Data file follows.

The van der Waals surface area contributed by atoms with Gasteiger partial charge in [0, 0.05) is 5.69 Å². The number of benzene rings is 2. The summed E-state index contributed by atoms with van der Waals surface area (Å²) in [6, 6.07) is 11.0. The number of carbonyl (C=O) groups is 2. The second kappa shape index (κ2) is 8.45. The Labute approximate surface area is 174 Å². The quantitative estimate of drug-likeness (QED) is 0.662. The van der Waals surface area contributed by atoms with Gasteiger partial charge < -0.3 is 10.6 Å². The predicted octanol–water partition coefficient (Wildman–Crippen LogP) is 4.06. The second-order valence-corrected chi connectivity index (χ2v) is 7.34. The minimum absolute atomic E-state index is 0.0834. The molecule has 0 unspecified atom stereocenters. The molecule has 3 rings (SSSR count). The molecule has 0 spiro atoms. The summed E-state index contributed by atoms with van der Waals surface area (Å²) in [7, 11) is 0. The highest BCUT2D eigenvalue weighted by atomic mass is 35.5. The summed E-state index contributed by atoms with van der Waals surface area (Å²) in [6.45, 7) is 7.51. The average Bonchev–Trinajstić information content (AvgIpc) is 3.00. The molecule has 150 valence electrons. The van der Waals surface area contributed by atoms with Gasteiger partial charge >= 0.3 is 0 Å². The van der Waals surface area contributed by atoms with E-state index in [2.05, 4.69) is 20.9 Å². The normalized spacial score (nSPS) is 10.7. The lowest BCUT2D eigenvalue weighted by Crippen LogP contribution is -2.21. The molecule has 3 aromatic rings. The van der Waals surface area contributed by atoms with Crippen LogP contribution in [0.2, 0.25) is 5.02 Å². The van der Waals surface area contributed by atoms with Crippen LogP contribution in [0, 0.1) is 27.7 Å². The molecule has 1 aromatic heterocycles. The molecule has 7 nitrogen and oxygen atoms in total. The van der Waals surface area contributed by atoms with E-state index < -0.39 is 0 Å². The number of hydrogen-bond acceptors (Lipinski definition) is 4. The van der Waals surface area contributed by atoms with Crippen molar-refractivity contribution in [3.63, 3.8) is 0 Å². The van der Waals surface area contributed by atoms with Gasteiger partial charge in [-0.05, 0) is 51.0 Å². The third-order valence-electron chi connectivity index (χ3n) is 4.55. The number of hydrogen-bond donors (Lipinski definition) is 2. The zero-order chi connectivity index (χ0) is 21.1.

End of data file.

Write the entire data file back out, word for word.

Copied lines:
The van der Waals surface area contributed by atoms with Gasteiger partial charge in [0, 0.05) is 5.69 Å². The number of benzene rings is 2. The summed E-state index contributed by atoms with van der Waals surface area (Å²) in [6, 6.07) is 11.0. The number of carbonyl (C=O) groups is 2. The second kappa shape index (κ2) is 8.45. The Labute approximate surface area is 174 Å². The quantitative estimate of drug-likeness (QED) is 0.662. The van der Waals surface area contributed by atoms with Gasteiger partial charge < -0.3 is 10.6 Å². The predicted octanol–water partition coefficient (Wildman–Crippen LogP) is 4.06. The second-order valence-corrected chi connectivity index (χ2v) is 7.34. The minimum absolute atomic E-state index is 0.0834. The molecule has 0 unspecified atom stereocenters. The molecule has 3 rings (SSSR count). The molecule has 0 spiro atoms. The summed E-state index contributed by atoms with van der Waals surface area (Å²) in [7, 11) is 0. The highest BCUT2D eigenvalue weighted by atomic mass is 35.5. The summed E-state index contributed by atoms with van der Waals surface area (Å²) in [6.45, 7) is 7.51. The average Bonchev–Trinajstić information content (AvgIpc) is 3.00. The molecule has 150 valence electrons. The van der Waals surface area contributed by atoms with Gasteiger partial charge >= 0.3 is 0 Å². The van der Waals surface area contributed by atoms with E-state index in [2.05, 4.69) is 20.9 Å². The normalized spacial score (nSPS) is 10.7. The lowest BCUT2D eigenvalue weighted by Crippen LogP contribution is -2.21. The molecule has 3 aromatic rings. The van der Waals surface area contributed by atoms with Crippen LogP contribution in [0.2, 0.25) is 5.02 Å². The van der Waals surface area contributed by atoms with Crippen LogP contribution in [0, 0.1) is 27.7 Å². The molecule has 1 aromatic heterocycles. The molecule has 7 nitrogen and oxygen atoms in total. The van der Waals surface area contributed by atoms with E-state index < -0.39 is 0 Å². The number of hydrogen-bond acceptors (Lipinski definition) is 4. The van der Waals surface area contributed by atoms with Crippen molar-refractivity contribution in [3.63, 3.8) is 0 Å². The van der Waals surface area contributed by atoms with Gasteiger partial charge in [-0.05, 0) is 51.0 Å². The third-order valence-electron chi connectivity index (χ3n) is 4.55. The number of hydrogen-bond donors (Lipinski definition) is 2. The zero-order chi connectivity index (χ0) is 21.1.